Earlier this week, Google introduced Google Drive, a free cloud-storage system for Google users. Users get 5GB storage for free and can buy up to 1TB through monthly subscriptions.
Many years ago, when Gmail started, a Gdrive always seemed imminent. There was even a “g-drive” extension for Firefox, which turned a Gmail account into an online hard drive--except all the files were split into 25MB parts, limiting its usefulness. It also was an independent geek creation, not an official Google product.
Now, seven years later, Google is releasing Drive in an already full marketplace. Besides the biggest competitor--Dropbox--Microsoft also has an offering, Skydrive (they updated it just before Google’s Drive announcement). What makes Google Drive different is Google has made it seamless with their Google Docs service (though users can opt out of Docs syncing). Anyone who has used Docs should be able to navigate the Drive file system online--on a computer, it’s as easy as dropping and dragging a file.
Setting it apart from Dropbox, besides offering more free space, are some conversion features. Google Drive can convert Microsoft Office documents into Google Docs formats, making them easily web-editable. Maybe more exciting to non-Docs users is Google Drive’s ability to stream media, which Dropbox and Skydrive do not offer in the same functionality.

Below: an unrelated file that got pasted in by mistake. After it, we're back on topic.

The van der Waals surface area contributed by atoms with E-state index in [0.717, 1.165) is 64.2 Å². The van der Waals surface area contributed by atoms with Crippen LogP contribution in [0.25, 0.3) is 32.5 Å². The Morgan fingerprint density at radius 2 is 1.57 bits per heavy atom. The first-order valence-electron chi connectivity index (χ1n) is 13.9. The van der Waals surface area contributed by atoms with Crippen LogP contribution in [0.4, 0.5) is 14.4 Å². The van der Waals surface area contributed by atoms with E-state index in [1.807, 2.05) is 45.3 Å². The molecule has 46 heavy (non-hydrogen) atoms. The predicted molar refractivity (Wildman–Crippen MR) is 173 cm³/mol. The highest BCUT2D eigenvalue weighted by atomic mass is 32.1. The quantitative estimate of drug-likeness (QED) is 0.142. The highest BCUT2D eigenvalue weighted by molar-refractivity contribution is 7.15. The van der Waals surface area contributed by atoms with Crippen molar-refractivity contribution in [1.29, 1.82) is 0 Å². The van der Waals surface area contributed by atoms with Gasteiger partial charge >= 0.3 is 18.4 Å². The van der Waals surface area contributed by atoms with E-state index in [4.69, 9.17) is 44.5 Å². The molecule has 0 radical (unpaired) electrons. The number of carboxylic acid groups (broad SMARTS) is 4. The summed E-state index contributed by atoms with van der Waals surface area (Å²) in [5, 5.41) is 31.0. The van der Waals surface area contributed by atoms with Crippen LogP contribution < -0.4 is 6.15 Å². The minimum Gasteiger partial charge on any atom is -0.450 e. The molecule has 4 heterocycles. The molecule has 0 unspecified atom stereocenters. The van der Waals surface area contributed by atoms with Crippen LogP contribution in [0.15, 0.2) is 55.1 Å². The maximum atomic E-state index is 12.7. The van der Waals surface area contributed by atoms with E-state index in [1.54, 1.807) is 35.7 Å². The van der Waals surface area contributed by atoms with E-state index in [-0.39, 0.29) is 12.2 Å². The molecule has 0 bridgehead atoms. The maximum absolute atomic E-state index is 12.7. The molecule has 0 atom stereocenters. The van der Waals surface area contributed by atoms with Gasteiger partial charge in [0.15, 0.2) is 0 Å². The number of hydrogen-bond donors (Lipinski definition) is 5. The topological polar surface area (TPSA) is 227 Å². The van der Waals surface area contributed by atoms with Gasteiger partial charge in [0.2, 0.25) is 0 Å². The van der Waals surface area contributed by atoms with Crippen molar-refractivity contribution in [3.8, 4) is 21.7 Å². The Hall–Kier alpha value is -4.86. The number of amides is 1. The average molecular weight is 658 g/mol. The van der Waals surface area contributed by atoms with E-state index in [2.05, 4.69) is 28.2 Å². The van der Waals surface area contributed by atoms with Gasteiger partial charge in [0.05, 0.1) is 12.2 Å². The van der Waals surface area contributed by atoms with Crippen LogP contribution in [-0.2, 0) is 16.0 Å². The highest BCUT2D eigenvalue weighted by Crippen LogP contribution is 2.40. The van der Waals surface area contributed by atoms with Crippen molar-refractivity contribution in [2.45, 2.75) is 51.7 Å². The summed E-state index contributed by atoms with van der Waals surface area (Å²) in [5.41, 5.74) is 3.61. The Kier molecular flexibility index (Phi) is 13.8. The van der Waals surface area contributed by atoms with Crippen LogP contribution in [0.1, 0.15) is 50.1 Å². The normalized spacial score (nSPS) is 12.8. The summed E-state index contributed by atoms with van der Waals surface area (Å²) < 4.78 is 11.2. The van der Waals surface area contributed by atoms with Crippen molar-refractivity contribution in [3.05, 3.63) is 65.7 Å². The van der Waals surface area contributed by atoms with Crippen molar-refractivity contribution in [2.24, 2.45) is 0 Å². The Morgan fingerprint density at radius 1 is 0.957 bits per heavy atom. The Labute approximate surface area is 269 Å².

Google has already released a Drive app for Android and an iPhone and iPad version should be coming soon, but Google Docs-enabled iPhone apps can access the Drive and its files (thanks to Google building on Docs). It also works well in the web browser interface on devices.
With Google Drive, Google has filled an important niche--cloud file storage for regular people (of course, it helps if you’re already familiar with Google products). Dropbox is geekier, especially as it powers a lot of file syncing features in mobile and computer applications. Skydrive is far less geeky and Apple’s offering, iCloud, doesn’t encourage user access to files. It’s mostly for app developers.
Obviously, lots of websites have been writing about Google Drive. Here are a couple good articles to start....
- Wired : Hands On With Google Drive: Cloud Storage for Google Loyalists
- The Verge : Is Google Drive worse for privacy than iCloud, Skydrive, and Dropbox?
If you find anything else awesome Google Drive can do--I just tested the video streaming and was very impressed--let us know in the comments.